On the back of a match struck by experimentation, Jason Kreis's side has been hit once again by international absences. Heading into tomorrow's match against the Philadelphia Union, the concerns weigh on the mind, but solid squad depth should play an easing role.
The 4-3-3: Did it work?
When we take a look back at last weekend, we will rightly wonder if the switch to a 4-3-3 worked. It's a difficult question to answer with the sort of win we found, as it wasn't particularly a win that was down to the system. That said, we saw that it has some potential, particularly in pushing players in wide areas. It did lack a bit of thrust from the midfield, and the strikers were increasingly isolated; whether this is down to a systemic issue or to personnel is difficult to say without further evidence.
That noted, we're not likely to see it again tomorrow unless we're making a second-half adjustment. It would be reasonable to assume that Jason Kreis wasn't looking to change the diamond, but to explore other options for adjustments as needed.
Absence makes the heart grow something-something
Four incredibly important players will be absent for this match and for a few more: Nick Rimando, Tony Beltran, Kyle Beckerman, and Alvaro Saborio are all off with international absences, and when you're missing four crucial players, things get — shall we say — tricky. Continuity becomes an issue, as does a drop-off in performance. But critically, some tactical decisions will be involved as well.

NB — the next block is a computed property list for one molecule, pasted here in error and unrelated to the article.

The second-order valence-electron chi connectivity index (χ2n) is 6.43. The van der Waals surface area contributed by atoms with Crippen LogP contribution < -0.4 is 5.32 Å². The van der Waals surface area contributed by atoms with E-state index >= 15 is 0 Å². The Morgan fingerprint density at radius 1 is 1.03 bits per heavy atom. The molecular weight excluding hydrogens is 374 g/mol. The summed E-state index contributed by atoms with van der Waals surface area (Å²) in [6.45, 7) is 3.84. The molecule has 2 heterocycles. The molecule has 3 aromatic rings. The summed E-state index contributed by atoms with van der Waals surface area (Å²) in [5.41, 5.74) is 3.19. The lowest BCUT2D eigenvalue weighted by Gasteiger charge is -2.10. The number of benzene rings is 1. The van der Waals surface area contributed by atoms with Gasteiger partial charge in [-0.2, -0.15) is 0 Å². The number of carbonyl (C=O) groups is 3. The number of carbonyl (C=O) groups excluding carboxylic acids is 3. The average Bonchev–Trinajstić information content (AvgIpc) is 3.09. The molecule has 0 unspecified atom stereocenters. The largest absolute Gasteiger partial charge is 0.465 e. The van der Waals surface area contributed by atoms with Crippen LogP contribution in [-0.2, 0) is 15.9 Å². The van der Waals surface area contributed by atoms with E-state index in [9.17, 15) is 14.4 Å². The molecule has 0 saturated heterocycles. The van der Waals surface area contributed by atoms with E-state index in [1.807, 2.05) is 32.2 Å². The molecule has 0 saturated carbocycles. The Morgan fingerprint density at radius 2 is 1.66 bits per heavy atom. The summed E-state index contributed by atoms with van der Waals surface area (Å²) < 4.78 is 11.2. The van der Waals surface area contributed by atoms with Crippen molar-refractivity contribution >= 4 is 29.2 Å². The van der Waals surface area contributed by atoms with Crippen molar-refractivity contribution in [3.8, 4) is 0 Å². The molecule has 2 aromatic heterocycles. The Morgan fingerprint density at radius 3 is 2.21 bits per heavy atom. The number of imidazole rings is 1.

Josh Saunders may be a fine goalkeeper, but Nick Rimando is superb when playing with a high-line defense in front of him, as he is quick and good with his feet. Saunders is less of both of those things, though he is certainly a good shot-stopper. A bit more caution from the defenders will be necessitated, and perhaps this will force the defensive midfielder to sit back a little further to allow less room to exploit.
Yordany Alvarez, who will almost certainly be in for Beckerman, lacks the vision and precision of Beckerman, but his break-up play is superb, and he's not a slouch in attack. With him dropping back, the outside midfielders will need to tuck in a bit more, and the full backs will need to push a bit more forward to snuff out wide play.
Saborio's absence certainly affects the attack, but as importantly as anything, he serves as an escape for the midfield and defense in difficult situations. While he may lose the ball from a high-risk pass, his position higher up the pitch obviates much of the risk faced when the opposition receives the ball in dangerous positions. Without him in the side, the ball is more likely to be played to strikers in wide positions, which are more difficult to attack from for a side like ours.
Patching the holes
Those absences aren't damning. Saunders, Palmer and Alvarez should slot in rather naturally, even if things change as a result. All permutations of our striking pairs are now tested and have their positives and negatives, so Saborio's absence is not nearly so worrying. The defense is solidifying after a fine performance from Aaron Maund. It's all getting there — but while we're patching holes, we want to be succeeding through the summer glut.